China's Evergrande Taobao FC is set to become Asia's first listed soccer club, in a move that could bring the kind of transparency Beijing is seeking as part of its reforms of the sport.
The former Asian Champions League winners, who last month hired Brazil's World Cup-winning coach Luiz Felipe Scolari, have applied to list on China's so-called New Third Board for small enterprises, Evergrande said in a filing to the Hong Kong Stock Exchange on Thursday.
Chinese President Xi Jinping is a soccer enthusiast who is pushing for the country to host the World Cup tournament one day. Yet the men's national team languishes in 79th place in the world rankings of soccer's governing body FIFA.
In March, the government announced a far-reaching plan to raise the level of play and reform a sport tainted by corruption. Listing a club would be one way of improving transparency, as entities are obliged to disclose financial details to investors.
Evergrande's filing to the New Third Board referred to several recent policy announcements aimed at strengthening China's sports industry, including the March reform plan.
It noted that the listing would improve corporate governance at the club, which is jointly owned by Evergrande Real Estate and Alibaba.
The filing also outlined the financial challenges facing Evergrande, including a slowing economy which could hit advertising revenue, affecting the club's ability to pay players' and coaches' salaries and transfer fees.
Main owner heavily indebted
Although it is one of China's leading clubs, Evergrande is still dwarfed by globally recognized teams like Real Madrid, FC Bayern Munich and Manchester United.
Evergrande Real Estate, which owns 60 percent of the club, is the most indebted of China's top 10 developers, and in March received a $16 billion credit lifeline from banks as it struggled with a prolonged slump in the property sector.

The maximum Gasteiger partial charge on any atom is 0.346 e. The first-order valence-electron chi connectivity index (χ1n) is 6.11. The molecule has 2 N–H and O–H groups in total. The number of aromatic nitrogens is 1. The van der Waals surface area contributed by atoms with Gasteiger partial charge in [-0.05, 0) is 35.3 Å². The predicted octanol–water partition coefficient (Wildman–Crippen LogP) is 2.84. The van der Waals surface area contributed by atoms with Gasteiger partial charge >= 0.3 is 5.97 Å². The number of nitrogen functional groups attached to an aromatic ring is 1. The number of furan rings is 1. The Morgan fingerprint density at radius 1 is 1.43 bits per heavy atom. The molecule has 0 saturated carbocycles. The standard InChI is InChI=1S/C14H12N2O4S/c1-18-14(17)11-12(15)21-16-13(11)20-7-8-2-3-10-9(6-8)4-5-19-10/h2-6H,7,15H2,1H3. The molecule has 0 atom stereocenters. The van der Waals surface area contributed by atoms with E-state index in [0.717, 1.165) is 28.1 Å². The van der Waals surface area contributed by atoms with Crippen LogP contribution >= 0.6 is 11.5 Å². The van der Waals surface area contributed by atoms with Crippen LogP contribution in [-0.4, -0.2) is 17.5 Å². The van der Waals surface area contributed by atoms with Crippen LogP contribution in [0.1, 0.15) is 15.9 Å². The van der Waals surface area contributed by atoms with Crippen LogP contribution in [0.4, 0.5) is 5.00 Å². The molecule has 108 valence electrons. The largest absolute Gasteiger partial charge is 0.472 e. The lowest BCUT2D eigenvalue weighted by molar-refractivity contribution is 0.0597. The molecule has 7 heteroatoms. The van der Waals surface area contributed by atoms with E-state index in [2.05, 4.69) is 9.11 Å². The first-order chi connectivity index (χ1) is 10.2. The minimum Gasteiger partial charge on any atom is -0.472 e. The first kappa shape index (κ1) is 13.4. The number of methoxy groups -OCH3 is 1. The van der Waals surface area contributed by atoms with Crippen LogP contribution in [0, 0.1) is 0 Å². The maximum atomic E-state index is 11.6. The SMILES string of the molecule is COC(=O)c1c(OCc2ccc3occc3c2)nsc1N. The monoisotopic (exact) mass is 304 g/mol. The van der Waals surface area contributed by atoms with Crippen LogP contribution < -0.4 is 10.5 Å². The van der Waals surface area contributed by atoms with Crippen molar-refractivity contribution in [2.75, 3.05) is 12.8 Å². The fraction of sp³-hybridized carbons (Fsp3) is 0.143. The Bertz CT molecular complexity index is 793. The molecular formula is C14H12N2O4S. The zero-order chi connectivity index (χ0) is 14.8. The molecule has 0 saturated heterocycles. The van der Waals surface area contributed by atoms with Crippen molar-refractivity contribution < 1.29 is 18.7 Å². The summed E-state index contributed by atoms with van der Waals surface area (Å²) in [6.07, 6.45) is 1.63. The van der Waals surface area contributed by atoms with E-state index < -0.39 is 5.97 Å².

"Evergrande Taobao is listing because they want to find new investors. Why? Because the current investors don't want to continue investing. Why? Because the burden's too great," a soccer commentator on Chinese state television told Reuters.
The club, which won the AFC Champions League in 2013, posted a loss of 265.1 million yuan in the first five months of 2015, after losing 482.6 million yuan in 2014 and 576.1 million yuan in 2013, according to its listing prospectus.
The club will list on an over-the-counter exchange, which has less stringent listing criteria than major stock exchanges. Evergrande said it did not plan to sell any of its shares, nor issue any new shares.
Alibaba owns the remainder, having paid $192 million for its stake last year following drinks between Executive Chairman Jack Ma and Evergrande's Chairman Xu Jiayin. The e-commerce firm declined to comment on the club's listing plans.
The pair hired Guotai Junan Securities as bookrunner for the listing. Separately, Evergrande said it also planned to list subsidiary Evergrande Culture on the New Third Board.
Formally known as Guangzhou Evergrande Taobao Football Club, the club on Monday unveiled the signing of Brazilian midfielder Paulinho from Tottenham Hotspur in the English Premier League.
The player, who was a member of Scolari's squad in last year's World Cup, was signed for a four-year contract for a fee reported in British media to be around 9.8 million pounds ($15.29 million).
The club is worth about 10 billion yuan ($1.61 billion), Chinese media reported. That would be less than the nearly $3 billion market capitalization of Britain's Manchester United, but much larger than Italy's Juventus and Germany's Borussia Dortmund.
The listing is the latest soccer deal involving China.
Six months ago, property developer Dalian Wanda, controlled by China's richest man Wang Jianlin, bought 20 percent of Spain's Club Atletico de Madrid.
Another developer, Greentown China, controls Hangzhou Greentown Football Club of the Chinese Super League.